The paper will therefore end with some broad based suggestions and recommendations made by the Expert Group Meeting in which I was also a participant. Background and Conceptual Aspects of Intersectional Discrimination Globalisation has brought with it an unprecedented flow of unfettered capital and mass migration of labour, especially from the developing countries and the transitional economies of Eastern Europe to Western Europe, North America and Australia.

Such large-scale movement of labour has increased the scope for worldwide racist activity and discrimination based on race, religion and ethnicity.

The operation of restrictive immigration and asylum policies is one manifestation of such racial and related forms of discrimination in the more industrialised nations. But the migration of such women means that they are also vulnerable to multiple forms of discrimination. It is therefore against the backdrop of the global economy that the intersection of racial and gender discrimination must be understood. It specifically addresses the manner in which racism, patriarchy, economic disadvantages and other discriminatory systems contribute to create layers of inequality that structures the relative positions of women and men, races and other groups.

Moreover, it addresses the way that specific acts and policies create burdens that flow along these intersecting axes contributing actively to create a dynamic of disempowerment. The notion of intersectional discrimination is best understood by way of a metaphor relating to a traffic intersection. The metaphor was developed by Professor Kimberle Crenshaw and gives what is considered to be an effective model for the understanding of intersectional or multiple discrimination. It is through these thoroughfares that dynamics of disempowerment travel.

These thoroughfares are sometimes framed as distinctive and mutually exclusive avenues of power. Marginalised groups of women are located at these intersections by virtue of their specific identities and must negotiate the 'traffic' that flows through these intersections to avoid injury and to obtain resources for the normal activities of life. This can be dangerous when the traffic flows simultaneously from many directions.

Injuries are sometimes created when the impact from one direction throws victims into the path of oncoming traffic, while on other occasions, injuries occur from simultaneous collisions. These are the contexts in which intersectional injuries occur - when multiple disadvantages or collisions interact to create a distinct and compound dimension of disempowerment.

But the failure of national governments and the international community to adequately analyse all experiences of intersectional discrimination lies in the fact that in traditional conceptions of race and gender discrimination, certain specific problems or forms of discrimination faced by marginalised women are rendered invisible.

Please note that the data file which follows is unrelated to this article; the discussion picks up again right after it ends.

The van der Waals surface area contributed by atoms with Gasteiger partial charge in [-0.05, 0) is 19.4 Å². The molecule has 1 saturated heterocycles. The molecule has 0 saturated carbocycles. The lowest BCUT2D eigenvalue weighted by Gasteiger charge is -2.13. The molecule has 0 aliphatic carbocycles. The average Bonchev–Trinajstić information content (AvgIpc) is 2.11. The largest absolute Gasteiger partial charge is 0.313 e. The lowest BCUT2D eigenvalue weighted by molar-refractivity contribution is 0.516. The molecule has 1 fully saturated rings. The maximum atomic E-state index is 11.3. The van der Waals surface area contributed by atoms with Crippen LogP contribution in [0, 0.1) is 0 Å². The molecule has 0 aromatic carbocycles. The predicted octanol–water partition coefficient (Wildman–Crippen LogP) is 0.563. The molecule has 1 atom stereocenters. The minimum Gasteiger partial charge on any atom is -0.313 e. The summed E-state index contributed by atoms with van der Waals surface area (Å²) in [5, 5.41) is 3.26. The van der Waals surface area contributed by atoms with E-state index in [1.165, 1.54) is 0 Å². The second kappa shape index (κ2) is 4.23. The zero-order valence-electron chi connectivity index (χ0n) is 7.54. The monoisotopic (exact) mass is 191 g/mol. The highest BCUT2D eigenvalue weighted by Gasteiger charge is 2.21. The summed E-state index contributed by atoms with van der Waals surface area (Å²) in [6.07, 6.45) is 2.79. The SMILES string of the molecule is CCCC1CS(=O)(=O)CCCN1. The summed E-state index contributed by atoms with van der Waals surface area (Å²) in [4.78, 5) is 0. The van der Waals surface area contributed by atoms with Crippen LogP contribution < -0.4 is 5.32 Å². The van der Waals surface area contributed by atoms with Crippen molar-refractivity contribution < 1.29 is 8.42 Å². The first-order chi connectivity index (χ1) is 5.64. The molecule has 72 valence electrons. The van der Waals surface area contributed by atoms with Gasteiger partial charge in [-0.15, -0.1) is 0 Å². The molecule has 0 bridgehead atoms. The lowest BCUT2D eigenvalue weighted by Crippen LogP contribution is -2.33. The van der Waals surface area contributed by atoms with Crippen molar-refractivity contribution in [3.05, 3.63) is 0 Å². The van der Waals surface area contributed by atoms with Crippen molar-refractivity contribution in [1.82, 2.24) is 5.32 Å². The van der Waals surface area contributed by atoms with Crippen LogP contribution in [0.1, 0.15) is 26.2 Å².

1. For example in respect of policing issues, the police regularly consult with community leaders on how and on what issues the community is to be policed.
  2. Blacks are also about twice as likely as whites to say too little attention is paid to race and racial issues in the U. The survey finds that black and white adults have widely different perceptions about what life is like for blacks in the U.
  3. However, the experience of South Asian women in particular show that police failure to criminalise domestic violence is more marked.
  4. Black and minority women's experiences of the criminal justice system have received little official attention since they have largely fallen between two stools. Multiculturalism is a site where the intersectionality of race and gender discrimination is perhaps at its most complex but also most insidious.

Crenshaw describes this as the twin problems of 'over-inclusion' and 'under-inclusion'. For example, the notion of over-inclusion refers to situations where the racial dimension of an experience is subsumed within a gender perspective.

The consequence is that only the gender aspect of the discrimination is addressed and the subsumed or racialised aspect of discrimination is ignored. The trafficking of women and young girls is perceived to be an example par excellence of gender subordination. It is commonly held to be only a woman's problem. So in the debates or strategies on the trafficking of women and young girls, little if any attention is paid to the fact that some groups of women and children may actually be selected and targeted for trafficking.

In the UK for example, current news refers to a number of missing young West African girls aged 14 plus years, who have gone missing from care homes following their arrival in this country as asylum seekers.